…..And Now For The Weather
By David Wright
Stratford Town Historian
…And Now for the Weather
Stratford’s longest serving lighthouse keeper was also Stratford’s most revered storyteller. Born in 1849, Theodore Judson (aka “Thene” or “Thede” to his friends) became the eighth keeper of the light in 1880. During his 41 years of service, he raised four children, established a game farm at Stratford Point, rescued numerous foundered vessels and their passengers, reported seeing a 100 foot long sea monster, did battle with an outsized chicken stealing fish, endured clouds of ravenous mosquitoes, and set up primping stations for mermaids on the rocks at Stratford Point.
Always quick with a story, friends, neighbors, and newspaper reporters would journey to what was then a very isolated part of Stratford to experience Thede’s quick wit and storytelling prowess. Lighthouse keepers were federally appointed, so Mr. Judson requested permission to retire from President Woodrow Wilson in 1918. President Wilson, apparently, preoccupied with World War I, did not respond to the request, so Thede labored on until 1921.
Looking back on Theodore’s reports of events at Stratford Point, it’s difficult to determine if his stories were told tongue-in-cheek, or if he actually believed all of his curious reports of the goings on at the lighthouse. In their May 1935 obituary for Theodore Judson, The Brooklyn Daily Eagle eulogized him as “a teller of salty tales of the sea”.
Upon his retirement from lighthouse keeping duties, Thede purchased a home at 904 East Broadway, where he became something of a resident weather observer and forecaster. In January 1928, The Bridgeport Telegram interviewed Mr. Judson on his experiences with weather over his many years of life and living at Stratford Point:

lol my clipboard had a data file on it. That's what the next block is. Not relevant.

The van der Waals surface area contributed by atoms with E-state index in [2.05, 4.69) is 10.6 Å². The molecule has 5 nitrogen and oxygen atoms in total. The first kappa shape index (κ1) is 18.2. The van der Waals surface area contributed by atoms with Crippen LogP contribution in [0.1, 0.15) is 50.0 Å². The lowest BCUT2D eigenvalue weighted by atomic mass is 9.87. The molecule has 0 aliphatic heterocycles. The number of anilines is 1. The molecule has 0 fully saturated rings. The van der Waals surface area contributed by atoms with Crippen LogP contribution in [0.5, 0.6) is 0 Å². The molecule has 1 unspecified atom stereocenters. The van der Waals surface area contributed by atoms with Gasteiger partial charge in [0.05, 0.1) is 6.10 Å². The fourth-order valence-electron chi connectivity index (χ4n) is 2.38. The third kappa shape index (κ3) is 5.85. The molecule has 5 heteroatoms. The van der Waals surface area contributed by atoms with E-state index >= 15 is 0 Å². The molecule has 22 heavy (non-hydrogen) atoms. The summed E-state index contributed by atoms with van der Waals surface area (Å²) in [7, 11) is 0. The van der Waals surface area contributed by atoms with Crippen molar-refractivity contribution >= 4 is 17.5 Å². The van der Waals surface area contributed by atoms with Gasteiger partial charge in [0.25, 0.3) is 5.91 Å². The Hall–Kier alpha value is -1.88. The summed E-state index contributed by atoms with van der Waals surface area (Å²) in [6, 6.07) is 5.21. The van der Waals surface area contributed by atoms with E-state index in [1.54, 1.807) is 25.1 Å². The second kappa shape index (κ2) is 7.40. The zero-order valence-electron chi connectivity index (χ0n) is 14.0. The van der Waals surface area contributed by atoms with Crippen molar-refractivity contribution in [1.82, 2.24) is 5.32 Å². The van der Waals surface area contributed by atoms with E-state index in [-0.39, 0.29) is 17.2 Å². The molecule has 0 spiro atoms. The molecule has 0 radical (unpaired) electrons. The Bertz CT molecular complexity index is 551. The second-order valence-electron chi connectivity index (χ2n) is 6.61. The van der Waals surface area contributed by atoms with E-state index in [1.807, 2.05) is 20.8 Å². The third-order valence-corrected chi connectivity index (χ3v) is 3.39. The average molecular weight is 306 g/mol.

“About 50 years ago, he declares, it was a common thing to experience extreme cold here. Zero conditions were common in those days and no-one cared much or worried. Since that time, however, there has been a steady improvement in the winter weather generally, with the exception of a very infrequent cold snap or heavy snow fall.
“When “Uncle Thee” [sic “Thede”], as Mr. Judson is affectionately called by his Stratford friends, was keeper of the first Stratford Point lighthouse — that is, of the first approach to a modern beacon, the winters were extremely severe. There were times, he says, when we had to be up all night cutting ice off the windows of the lantern room. Very frequently the ice would form in solid cakes all over the glass, several inches thick, and covered, with snow would form a serious obstruction to the light seawards.”
“It was a very frequent occurrence several decades ago when the weather was extra severe, says Mr. Judson, to take sleigh drives round the Bridgeport lighthouse. Picnic parties; would gather there, light huge fires on the ice and regale themselves with feasting and merry-making.”